Knowing our place in the world, physically, morally and culturally, underpinned by our Christian ethos, allows us to understand ourselves, others and empathise with the situations others are in. Understanding how and why places vary so much is achieved through exploring how our planet works and the risks they pose to people. Combating the issues of rising populations and the exploitation of resources sustainably will allow all people to make informed and ethical choices about how we interact with our environment.
The overarching concepts for Geography at St Michaels Church of England High School are:
- Location – spatial awareness of different countries’ locations and the locations of major physical and human features
- Place – similarities and differences between different areas
- Biodiversity – life exists in all environments, how life adapts to it and how we interact with those environments
- Hazards – physical and human hazards affect people in different ways in different locations.
- Interdependence – how countries and areas are linked through the flow of goods, resources and ideas
- Resource management – how to use our planet’s resources sustainably and equally
- Sustainability – using the resources of our planet without negatively affecting our planet or future generations
- Fieldwork – how we can observe, measure and analyse geographical processes for ourselves, outside of the classroom
- Analytical skills – using mathematical and cartographic skills to describe, interpret and analyse our world via the use of MathsWatch
Learning is embedded through the development of knowledge and skills over time and through overlapping concepts within a blended curriculum based on fertile questions. Assessments combine stand-alone and cumulative assessments in order to assess what has been learnt in the year. Formal Assessments cover all subject matter covered to that point. Progression is mapped coherently against school-based targets. This progression allows for effective differentiation, marking and feedback and to stretch the more-able pupils via STAR challenges. Pupils have access to vocabulary and the practice of maths skills. Regular extended writing allows pupils to develop their language and vocabulary. Pupils have access to study outside the classroom in order to use their skills and knowledge in a practical setting through fieldwork in contrasting localities.
By the end of Key Stage 3, pupils will be able to describe the key physical and human features of a key number of countries, including the United Kingdom and their locations within the World. They will be able to explain how our hydrological environments change over time and are affected by human activity. They will be able to use maps and photographs to both navigate, describe and compare areas across the UK and the world. They will use fieldwork skills to investigate processes and issues and draw conclusions from data. They will make informed choices about how we can power our country and planet sustainably. They will understand how volatile our planet can be through ongoing tectonic and climatic processes, within the UK and across the world, and evaluate the best ways to protect ourselves from these. They will have explored key areas of the world and will debate current issues affecting these areas. They will be able to make informed decisions about how they use resources through exploring extraction, usage and waste created by our actions. They will empathise with people suffering across the planet due to inequality of resource, opportunity and wealth, assess the causes of this imbalance and explain how to reduce the gap. As pupils move through the course, they will become familiar with jobs and roles within the geographical, geological and meteorological industries.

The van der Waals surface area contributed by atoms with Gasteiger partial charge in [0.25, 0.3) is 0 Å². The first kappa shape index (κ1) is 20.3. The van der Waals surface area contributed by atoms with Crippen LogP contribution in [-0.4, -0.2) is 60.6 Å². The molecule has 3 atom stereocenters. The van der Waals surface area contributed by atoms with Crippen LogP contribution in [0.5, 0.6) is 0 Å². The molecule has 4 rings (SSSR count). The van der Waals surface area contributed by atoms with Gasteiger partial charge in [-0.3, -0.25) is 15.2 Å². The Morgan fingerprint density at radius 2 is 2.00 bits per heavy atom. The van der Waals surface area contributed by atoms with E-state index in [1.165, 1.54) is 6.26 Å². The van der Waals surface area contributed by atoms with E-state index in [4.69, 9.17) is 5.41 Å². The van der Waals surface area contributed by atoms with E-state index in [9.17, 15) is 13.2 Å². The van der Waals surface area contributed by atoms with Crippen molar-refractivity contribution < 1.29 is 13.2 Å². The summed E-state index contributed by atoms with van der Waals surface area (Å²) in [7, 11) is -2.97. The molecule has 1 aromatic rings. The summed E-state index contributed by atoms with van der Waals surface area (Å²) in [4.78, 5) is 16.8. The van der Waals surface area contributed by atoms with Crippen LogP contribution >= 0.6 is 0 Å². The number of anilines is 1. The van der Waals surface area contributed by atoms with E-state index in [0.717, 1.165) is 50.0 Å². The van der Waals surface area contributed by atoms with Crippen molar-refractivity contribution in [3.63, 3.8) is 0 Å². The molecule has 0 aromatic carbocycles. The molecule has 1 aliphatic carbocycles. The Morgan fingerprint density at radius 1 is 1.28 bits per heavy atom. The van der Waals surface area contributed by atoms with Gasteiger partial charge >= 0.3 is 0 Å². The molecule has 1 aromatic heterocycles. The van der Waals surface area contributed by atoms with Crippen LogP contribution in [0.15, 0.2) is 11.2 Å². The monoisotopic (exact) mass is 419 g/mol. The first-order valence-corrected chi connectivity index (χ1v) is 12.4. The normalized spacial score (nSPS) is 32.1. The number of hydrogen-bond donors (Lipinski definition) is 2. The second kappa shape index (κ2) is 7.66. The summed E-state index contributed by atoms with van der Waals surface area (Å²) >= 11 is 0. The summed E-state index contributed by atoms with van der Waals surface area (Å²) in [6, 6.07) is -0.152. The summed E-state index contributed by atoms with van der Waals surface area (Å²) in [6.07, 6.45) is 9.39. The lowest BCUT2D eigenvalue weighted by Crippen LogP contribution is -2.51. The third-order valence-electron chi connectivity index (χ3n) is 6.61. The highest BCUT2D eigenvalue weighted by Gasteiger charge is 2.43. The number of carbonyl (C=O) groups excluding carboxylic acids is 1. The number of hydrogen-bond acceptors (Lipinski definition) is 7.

By the end of Key Stage 4, pupils will demonstrate a deeper understanding of aerial, sub-aerial and subterranean processes across our planet, evaluate the impact of these on people and assess the best ways for us to interact with these processes. They will build on skills that allow them to study these processes in the field and use the data they collect to draw conclusions about the conditions of the areas studied and evaluate their own skills. They will analyse the distribution of our key resources, assess the impact on quality of life and explain how we can use these resources sustainably for a growing population. They will demonstrate an understanding of how our population is changing through growth and migration and the impact this has on rural and urban areas across the world.